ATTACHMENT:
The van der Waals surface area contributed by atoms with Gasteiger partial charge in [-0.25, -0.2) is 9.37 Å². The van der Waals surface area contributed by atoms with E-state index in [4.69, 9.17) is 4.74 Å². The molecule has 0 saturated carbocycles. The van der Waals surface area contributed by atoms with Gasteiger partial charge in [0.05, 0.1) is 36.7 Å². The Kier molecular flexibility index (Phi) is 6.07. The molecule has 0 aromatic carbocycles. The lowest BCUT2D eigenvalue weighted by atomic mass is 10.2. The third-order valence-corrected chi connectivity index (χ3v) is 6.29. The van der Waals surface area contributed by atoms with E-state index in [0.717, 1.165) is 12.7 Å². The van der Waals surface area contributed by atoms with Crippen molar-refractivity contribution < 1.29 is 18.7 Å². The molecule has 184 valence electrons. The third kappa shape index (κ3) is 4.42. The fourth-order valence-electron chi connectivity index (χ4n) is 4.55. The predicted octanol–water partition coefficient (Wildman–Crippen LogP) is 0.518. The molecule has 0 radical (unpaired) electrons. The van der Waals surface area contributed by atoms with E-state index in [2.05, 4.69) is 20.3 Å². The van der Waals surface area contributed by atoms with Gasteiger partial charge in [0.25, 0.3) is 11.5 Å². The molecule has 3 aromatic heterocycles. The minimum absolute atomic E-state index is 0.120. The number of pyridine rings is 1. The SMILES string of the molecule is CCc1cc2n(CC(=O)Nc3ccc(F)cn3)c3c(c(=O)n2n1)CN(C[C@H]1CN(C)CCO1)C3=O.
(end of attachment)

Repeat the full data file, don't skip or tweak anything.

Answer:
The van der Waals surface area contributed by atoms with Gasteiger partial charge in [-0.25, -0.2) is 9.37 Å². The van der Waals surface area contributed by atoms with E-state index in [4.69, 9.17) is 4.74 Å². The molecule has 0 saturated carbocycles. The van der Waals surface area contributed by atoms with Gasteiger partial charge in [0.05, 0.1) is 36.7 Å². The Kier molecular flexibility index (Phi) is 6.07. The molecule has 0 aromatic carbocycles. The lowest BCUT2D eigenvalue weighted by atomic mass is 10.2. The third-order valence-corrected chi connectivity index (χ3v) is 6.29. The van der Waals surface area contributed by atoms with E-state index in [0.717, 1.165) is 12.7 Å². The van der Waals surface area contributed by atoms with Crippen molar-refractivity contribution < 1.29 is 18.7 Å². The molecule has 184 valence electrons. The third kappa shape index (κ3) is 4.42. The fourth-order valence-electron chi connectivity index (χ4n) is 4.55. The predicted octanol–water partition coefficient (Wildman–Crippen LogP) is 0.518. The molecule has 0 radical (unpaired) electrons. The van der Waals surface area contributed by atoms with E-state index in [2.05, 4.69) is 20.3 Å². The van der Waals surface area contributed by atoms with Gasteiger partial charge in [0.25, 0.3) is 11.5 Å². The molecule has 3 aromatic heterocycles. The minimum absolute atomic E-state index is 0.120. The number of pyridine rings is 1. The SMILES string of the molecule is CCc1cc2n(CC(=O)Nc3ccc(F)cn3)c3c(c(=O)n2n1)CN(C[C@H]1CN(C)CCO1)C3=O.